Not a cheapskate or morally bereft but, wondering.
There is an agreement between the brokers to split the commission. The selling broker splits 50% of the commission as a 'finders fee'.

You are not obligated to pay the buyers broker in that scenario. However, you risk losing the sale in the process. You're acting as the listing broker, pocketing 100% of the commission and refusing to split the commission with the buyers broker.

Refusal to split the commission will force the buyers broker to charge the commission to his customer. Now the customer is forced to pay (Purchase $ + 5%), which will more than likely cause the customer to walk.
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Old 10-28-2020, 01:11 PM   #14
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I guess I see it differently. You’re not “acting as the listing broker.” You are the owner of the boat selling it without an agent to whom you pay a commission to find and arrange a sale with a buyer. There is no commission to split or refuse to split because you have not contracted with a broker to whom you owe a commission. Any fee is between the buyer and the buyer’s broker. They are the parties that have a contract between them.

If the buyer asks you to come down in price and you agree in order to make the deal work, fine. The buyer should still be the one who pays the broker who they contracted with. Maybe in the end, the same amount of money changes hands but the seller doesn’t “owe” a broker.

One has to think, what’s the purpose of selling one’s boat themselves without a broker, if they end up paying some amount of broker’s fee. Yes, it does give a seller more negotiating room but, the intent of self-selling is to pocket what would have been a commission fee.
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Old 11-18-2020, 09:34 PM   #15
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I am in the process right now of buying a for sale by owner boat. I've been working with a great broker for months looking for the right boat and he pointed me towards the FSBO boat. I am happily paying him 5% of the purchase price as 1) he's earned it and 2) he can facilitate all of the things that need to be done up to and including closing. I certainly wouldn't expect the seller to pay that given that he listed it as FSBO. That being said, I am working with a phenomenal broker. In the past I've worked with many brokers who didn't earn a penny of their fee.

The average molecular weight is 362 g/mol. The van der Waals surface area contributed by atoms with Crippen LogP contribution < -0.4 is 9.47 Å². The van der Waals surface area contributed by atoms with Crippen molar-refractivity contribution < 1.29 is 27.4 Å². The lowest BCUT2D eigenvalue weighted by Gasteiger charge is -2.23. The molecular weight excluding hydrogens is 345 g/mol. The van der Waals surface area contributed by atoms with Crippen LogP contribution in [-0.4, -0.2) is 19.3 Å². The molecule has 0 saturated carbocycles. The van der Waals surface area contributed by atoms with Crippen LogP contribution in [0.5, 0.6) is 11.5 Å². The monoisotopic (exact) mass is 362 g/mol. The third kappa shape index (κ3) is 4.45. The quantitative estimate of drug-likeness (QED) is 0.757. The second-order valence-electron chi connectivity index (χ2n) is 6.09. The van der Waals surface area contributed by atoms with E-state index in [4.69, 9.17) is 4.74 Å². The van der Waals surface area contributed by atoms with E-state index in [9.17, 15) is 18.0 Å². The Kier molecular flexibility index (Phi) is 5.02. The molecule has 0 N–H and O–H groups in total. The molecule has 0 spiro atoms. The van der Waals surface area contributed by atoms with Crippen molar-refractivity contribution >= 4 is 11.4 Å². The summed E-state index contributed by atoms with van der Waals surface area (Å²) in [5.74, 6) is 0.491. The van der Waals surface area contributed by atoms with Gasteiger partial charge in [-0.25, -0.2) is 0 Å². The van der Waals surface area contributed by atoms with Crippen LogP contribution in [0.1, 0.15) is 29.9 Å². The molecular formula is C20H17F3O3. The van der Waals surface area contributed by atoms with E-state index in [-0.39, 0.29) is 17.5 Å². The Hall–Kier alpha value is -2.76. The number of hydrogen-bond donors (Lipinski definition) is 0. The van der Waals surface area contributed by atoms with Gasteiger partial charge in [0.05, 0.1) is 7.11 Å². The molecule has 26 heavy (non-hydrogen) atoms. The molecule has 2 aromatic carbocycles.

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Old 11-18-2020, 09:46 PM   #16
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I am in the process right now of buying a for sale by owner boat. I've been working with a great broker for months looking for the right boat and he pointed me towards the FSBO boat. I am happily paying him 5% of the purchase price as 1) he's earned it and 2) he can facilitate all of the things that need to be done up to and including closing. I certainly wouldn't expect the seller to pay that given that he listed it as FSBO. That being said, I am working with a phenomenal broker. In the past I've worked with many brokers who didn't earn a penny of their fee.
That is very smart. I see lots of boat transactions without brokers these days and it boggles my mind that buyers wouldn't want the help of a broker to facilitate a smooth transaction on such a large purchase. Well, its really a dunning- kruger thing, I suppose.
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Old 11-18-2020, 10:55 PM   #17
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We have done it both ways as a seller. The last time I used a broker, he sold the boat in one day at full asking price. But I did price it properly. The last 2 boats we have sold we sold ourselves. Both times the first person that looked at it bought it.
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Old 11-19-2020, 02:09 AM   #18
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I have very mixed feelings about boat brokers. They tend to be a prickly bunch. I say this even though I have many friends who are brokers and are wonderful people. If you have a difficult boat to sell they can be helpful. Many brokers have very visible dock space in highly trafficked marinas, so if have a boat that benefits from that kind of exposure, they can be a good value. And, you can't get into Yacht World on your own (even as a broker you have to have 3 boats listed).